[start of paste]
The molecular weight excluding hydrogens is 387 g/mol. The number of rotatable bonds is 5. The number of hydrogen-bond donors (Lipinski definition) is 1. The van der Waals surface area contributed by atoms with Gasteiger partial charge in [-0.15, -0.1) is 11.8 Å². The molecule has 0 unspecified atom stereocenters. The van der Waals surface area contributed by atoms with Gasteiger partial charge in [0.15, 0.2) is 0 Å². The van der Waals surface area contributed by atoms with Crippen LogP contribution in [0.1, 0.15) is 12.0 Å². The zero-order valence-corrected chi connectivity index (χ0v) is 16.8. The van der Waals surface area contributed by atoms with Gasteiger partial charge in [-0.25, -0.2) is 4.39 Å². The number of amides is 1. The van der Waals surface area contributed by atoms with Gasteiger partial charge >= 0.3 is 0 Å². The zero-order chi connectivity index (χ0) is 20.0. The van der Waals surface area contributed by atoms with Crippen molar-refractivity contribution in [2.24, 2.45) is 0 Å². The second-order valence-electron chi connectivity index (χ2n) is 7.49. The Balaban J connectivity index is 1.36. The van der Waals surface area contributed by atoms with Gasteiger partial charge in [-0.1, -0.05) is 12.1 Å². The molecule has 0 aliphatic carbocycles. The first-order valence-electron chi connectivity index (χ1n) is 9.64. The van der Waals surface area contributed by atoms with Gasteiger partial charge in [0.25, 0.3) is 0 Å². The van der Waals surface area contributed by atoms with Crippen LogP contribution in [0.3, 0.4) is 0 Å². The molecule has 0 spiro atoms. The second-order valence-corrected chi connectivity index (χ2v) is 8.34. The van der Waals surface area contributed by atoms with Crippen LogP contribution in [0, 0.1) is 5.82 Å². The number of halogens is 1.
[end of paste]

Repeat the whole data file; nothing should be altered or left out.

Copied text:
The molecular weight excluding hydrogens is 387 g/mol. The number of rotatable bonds is 5. The number of hydrogen-bond donors (Lipinski definition) is 1. The van der Waals surface area contributed by atoms with Gasteiger partial charge in [-0.15, -0.1) is 11.8 Å². The molecule has 0 unspecified atom stereocenters. The van der Waals surface area contributed by atoms with Gasteiger partial charge in [0.15, 0.2) is 0 Å². The van der Waals surface area contributed by atoms with Crippen LogP contribution in [0.1, 0.15) is 12.0 Å². The zero-order valence-corrected chi connectivity index (χ0v) is 16.8. The van der Waals surface area contributed by atoms with Gasteiger partial charge in [-0.25, -0.2) is 4.39 Å². The number of amides is 1. The van der Waals surface area contributed by atoms with Gasteiger partial charge >= 0.3 is 0 Å². The zero-order chi connectivity index (χ0) is 20.0. The van der Waals surface area contributed by atoms with Crippen molar-refractivity contribution in [2.24, 2.45) is 0 Å². The second-order valence-electron chi connectivity index (χ2n) is 7.49. The Balaban J connectivity index is 1.36. The van der Waals surface area contributed by atoms with Gasteiger partial charge in [-0.1, -0.05) is 12.1 Å². The molecule has 0 aliphatic carbocycles. The first-order valence-electron chi connectivity index (χ1n) is 9.64. The van der Waals surface area contributed by atoms with Gasteiger partial charge in [0.25, 0.3) is 0 Å². The van der Waals surface area contributed by atoms with Crippen LogP contribution in [0.3, 0.4) is 0 Å². The molecule has 0 spiro atoms. The second-order valence-corrected chi connectivity index (χ2v) is 8.34. The van der Waals surface area contributed by atoms with Crippen LogP contribution in [0, 0.1) is 5.82 Å². The number of halogens is 1.